Saturday, March 18, 2017

Teaching Young People With Complicated Lives

By allowing horses to be perceived as toys for little rich white girls, the established horse world done a lot to hurt our culture, both horse and human.  No one enjoys a cold glass of water as much as does a very thirsty man. No one enjoys learning natural horsemanship as does one who lives a life without connection, without trust and without leadership.

That is true whether one is speaking of our PTSD program for patients at the local Veterans Hospital or teenagers whose lives have been filled with what are often debilitating complications.

We work very hard to deal with those complications in the simplest of ways--teaching young people to make meaningful connections with horses. Natural horsemanship produces good horses, but it makes even better people.

And the students learn to work. They help feed up the livestock  and have worked hard clearing land and building pole and post fencing. They have learned to work together and have learned that their bodies are capable of doing much harder work than they ever imagined possible.

We do not have many things that go on at our horse lot that pleases me more than our program for students at Rivermont School. I recently took a large group of students for their first lengthy trail ride in the woods. The heavy rain made footing much wetter than I expected. One trail that is nearly half a mile long was entirely submerged at depths that often reached the horse's stomachs. During that ride the students went from fear, to fun, and most of all to pride and self respect. They were proud of their horses and they felt a real pride in making the long, wet trek though the woods. I asked the teacher send me a note with her perspective on the program. I will share that with you below:

"My name is Hannah Yasemsky and I am a Special Education teacher at Rivermont School in Hampton. Rivermont serves the population of students with emotional disabilities and/or behavior problems. Recently, Rivermont has linked up with Mill Swamp Indian Horse Farm to learn about natural horsemanship and began the process of healing through connecting with horses.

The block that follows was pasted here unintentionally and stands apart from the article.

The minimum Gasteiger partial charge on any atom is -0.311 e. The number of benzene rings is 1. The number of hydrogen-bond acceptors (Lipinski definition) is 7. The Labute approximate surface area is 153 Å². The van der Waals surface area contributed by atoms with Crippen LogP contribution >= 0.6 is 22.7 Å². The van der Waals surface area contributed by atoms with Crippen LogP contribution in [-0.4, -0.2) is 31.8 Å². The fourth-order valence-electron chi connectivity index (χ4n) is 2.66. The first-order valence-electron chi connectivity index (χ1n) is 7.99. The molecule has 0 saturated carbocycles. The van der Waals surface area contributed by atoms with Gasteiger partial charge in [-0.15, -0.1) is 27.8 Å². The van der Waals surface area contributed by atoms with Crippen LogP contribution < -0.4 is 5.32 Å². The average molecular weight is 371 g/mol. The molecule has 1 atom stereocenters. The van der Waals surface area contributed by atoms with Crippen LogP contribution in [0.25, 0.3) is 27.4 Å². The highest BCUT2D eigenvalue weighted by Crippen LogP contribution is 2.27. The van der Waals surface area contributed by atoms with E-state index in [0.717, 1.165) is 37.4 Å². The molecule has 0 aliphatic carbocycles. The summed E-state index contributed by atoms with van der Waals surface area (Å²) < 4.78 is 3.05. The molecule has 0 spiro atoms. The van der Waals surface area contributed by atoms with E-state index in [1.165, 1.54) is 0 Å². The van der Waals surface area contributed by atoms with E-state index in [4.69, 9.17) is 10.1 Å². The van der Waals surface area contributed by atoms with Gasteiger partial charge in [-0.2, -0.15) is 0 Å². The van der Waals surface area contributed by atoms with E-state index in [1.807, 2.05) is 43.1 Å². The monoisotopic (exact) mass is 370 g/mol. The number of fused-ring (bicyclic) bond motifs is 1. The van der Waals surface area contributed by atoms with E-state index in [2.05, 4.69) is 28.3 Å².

Mr. Steve Edwards has been willing to mentor and teach young troubled teens about the basics of natural horsemanship and how working with horses teaches them lessons that they can apply to their lives as well. Rivermont students visit the farm on a weekly basis and have worked on the farm building fence ports and also participated in trail rides.

Since students have met Mr. Steve and his Mustangs, they are highly motivated to demonstrate positive behaviors in the classroom so they can earn time out on the farm.  I have seen so much confidence begin to develop in their young lives as they experience small successes on the farm. Most of my students have never experienced open fields, trails and sharing space with a diverse range of farm animals from goats, pigs, dogs and horses. Students have experienced a taste of freedom on the farm that I believe is so good for their soul! It has been such a blessing to be a part of their journey to self-discovery!"

And you can be part of this effort. Go to our website and make a contribution today. We are a 501 (c) 5 non-profit breed conservation program and as such contributions are not tax deductible. We are in our second day of our month long social media fundraising effort. Feel free to share this with everyone that you know who cares about horses and people.

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